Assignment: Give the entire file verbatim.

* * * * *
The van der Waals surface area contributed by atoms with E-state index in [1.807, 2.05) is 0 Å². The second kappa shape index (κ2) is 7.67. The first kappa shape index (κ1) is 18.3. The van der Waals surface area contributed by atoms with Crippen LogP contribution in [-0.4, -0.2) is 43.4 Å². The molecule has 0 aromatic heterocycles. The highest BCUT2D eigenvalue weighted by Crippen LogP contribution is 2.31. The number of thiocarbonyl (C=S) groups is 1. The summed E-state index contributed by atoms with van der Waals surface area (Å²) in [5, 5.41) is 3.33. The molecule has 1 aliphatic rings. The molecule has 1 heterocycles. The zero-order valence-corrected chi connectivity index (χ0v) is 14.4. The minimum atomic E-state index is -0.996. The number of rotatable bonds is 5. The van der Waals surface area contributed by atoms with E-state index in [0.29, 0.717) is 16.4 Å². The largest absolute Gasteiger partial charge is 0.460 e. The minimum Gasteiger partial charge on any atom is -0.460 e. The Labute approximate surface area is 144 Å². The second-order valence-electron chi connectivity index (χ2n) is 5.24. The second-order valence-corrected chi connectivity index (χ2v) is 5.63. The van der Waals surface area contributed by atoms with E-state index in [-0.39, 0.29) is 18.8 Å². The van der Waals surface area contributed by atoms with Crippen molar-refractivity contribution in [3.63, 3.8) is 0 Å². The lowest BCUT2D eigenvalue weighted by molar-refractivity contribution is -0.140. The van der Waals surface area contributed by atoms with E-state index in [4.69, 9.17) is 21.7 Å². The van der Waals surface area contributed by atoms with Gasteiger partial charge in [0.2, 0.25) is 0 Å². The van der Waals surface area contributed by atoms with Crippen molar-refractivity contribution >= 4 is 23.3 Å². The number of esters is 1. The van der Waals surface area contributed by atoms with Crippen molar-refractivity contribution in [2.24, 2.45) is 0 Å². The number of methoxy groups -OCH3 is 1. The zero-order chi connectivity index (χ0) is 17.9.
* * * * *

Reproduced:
The van der Waals surface area contributed by atoms with E-state index in [1.807, 2.05) is 0 Å². The second kappa shape index (κ2) is 7.67. The first kappa shape index (κ1) is 18.3. The van der Waals surface area contributed by atoms with Crippen LogP contribution in [-0.4, -0.2) is 43.4 Å². The molecule has 0 aromatic heterocycles. The highest BCUT2D eigenvalue weighted by Crippen LogP contribution is 2.31. The number of thiocarbonyl (C=S) groups is 1. The summed E-state index contributed by atoms with van der Waals surface area (Å²) in [5, 5.41) is 3.33. The molecule has 1 aliphatic rings. The molecule has 1 heterocycles. The zero-order valence-corrected chi connectivity index (χ0v) is 14.4. The minimum atomic E-state index is -0.996. The number of rotatable bonds is 5. The van der Waals surface area contributed by atoms with E-state index in [0.29, 0.717) is 16.4 Å². The largest absolute Gasteiger partial charge is 0.460 e. The minimum Gasteiger partial charge on any atom is -0.460 e. The Labute approximate surface area is 144 Å². The second-order valence-electron chi connectivity index (χ2n) is 5.24. The second-order valence-corrected chi connectivity index (χ2v) is 5.63. The van der Waals surface area contributed by atoms with E-state index in [-0.39, 0.29) is 18.8 Å². The van der Waals surface area contributed by atoms with Crippen molar-refractivity contribution in [3.63, 3.8) is 0 Å². The lowest BCUT2D eigenvalue weighted by molar-refractivity contribution is -0.140. The van der Waals surface area contributed by atoms with E-state index in [4.69, 9.17) is 21.7 Å². The van der Waals surface area contributed by atoms with Gasteiger partial charge in [0.2, 0.25) is 0 Å². The van der Waals surface area contributed by atoms with Crippen molar-refractivity contribution >= 4 is 23.3 Å². The number of esters is 1. The van der Waals surface area contributed by atoms with Crippen molar-refractivity contribution in [2.24, 2.45) is 0 Å². The number of methoxy groups -OCH3 is 1. The zero-order chi connectivity index (χ0) is 17.9.